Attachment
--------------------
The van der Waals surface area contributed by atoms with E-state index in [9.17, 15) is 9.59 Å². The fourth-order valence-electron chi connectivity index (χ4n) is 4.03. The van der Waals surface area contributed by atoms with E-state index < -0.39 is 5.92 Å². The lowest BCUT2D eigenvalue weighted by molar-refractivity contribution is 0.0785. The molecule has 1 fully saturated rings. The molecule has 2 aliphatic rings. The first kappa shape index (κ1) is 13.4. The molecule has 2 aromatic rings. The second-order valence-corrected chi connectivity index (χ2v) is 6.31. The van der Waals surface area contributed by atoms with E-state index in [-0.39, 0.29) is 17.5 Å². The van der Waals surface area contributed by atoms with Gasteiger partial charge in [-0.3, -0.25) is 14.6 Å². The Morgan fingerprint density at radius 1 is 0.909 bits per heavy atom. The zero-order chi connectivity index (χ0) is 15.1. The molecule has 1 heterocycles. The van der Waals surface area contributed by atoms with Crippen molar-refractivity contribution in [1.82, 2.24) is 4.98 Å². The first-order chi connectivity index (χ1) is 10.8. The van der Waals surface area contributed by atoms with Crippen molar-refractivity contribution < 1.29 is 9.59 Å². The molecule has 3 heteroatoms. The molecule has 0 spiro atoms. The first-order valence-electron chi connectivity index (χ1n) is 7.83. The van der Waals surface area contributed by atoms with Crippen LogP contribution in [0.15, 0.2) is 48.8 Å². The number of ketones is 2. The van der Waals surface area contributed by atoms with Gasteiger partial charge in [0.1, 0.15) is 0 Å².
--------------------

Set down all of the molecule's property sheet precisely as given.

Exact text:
The van der Waals surface area contributed by atoms with E-state index in [9.17, 15) is 9.59 Å². The fourth-order valence-electron chi connectivity index (χ4n) is 4.03. The van der Waals surface area contributed by atoms with E-state index < -0.39 is 5.92 Å². The lowest BCUT2D eigenvalue weighted by molar-refractivity contribution is 0.0785. The molecule has 1 fully saturated rings. The molecule has 2 aliphatic rings. The first kappa shape index (κ1) is 13.4. The molecule has 2 aromatic rings. The second-order valence-corrected chi connectivity index (χ2v) is 6.31. The van der Waals surface area contributed by atoms with E-state index in [-0.39, 0.29) is 17.5 Å². The van der Waals surface area contributed by atoms with Gasteiger partial charge in [-0.3, -0.25) is 14.6 Å². The Morgan fingerprint density at radius 1 is 0.909 bits per heavy atom. The zero-order chi connectivity index (χ0) is 15.1. The molecule has 1 heterocycles. The van der Waals surface area contributed by atoms with Crippen molar-refractivity contribution in [1.82, 2.24) is 4.98 Å². The first-order chi connectivity index (χ1) is 10.8. The van der Waals surface area contributed by atoms with Crippen molar-refractivity contribution < 1.29 is 9.59 Å². The molecule has 3 heteroatoms. The molecule has 0 spiro atoms. The first-order valence-electron chi connectivity index (χ1n) is 7.83. The van der Waals surface area contributed by atoms with Crippen LogP contribution in [0.15, 0.2) is 48.8 Å². The number of ketones is 2. The van der Waals surface area contributed by atoms with Gasteiger partial charge in [0.1, 0.15) is 0 Å².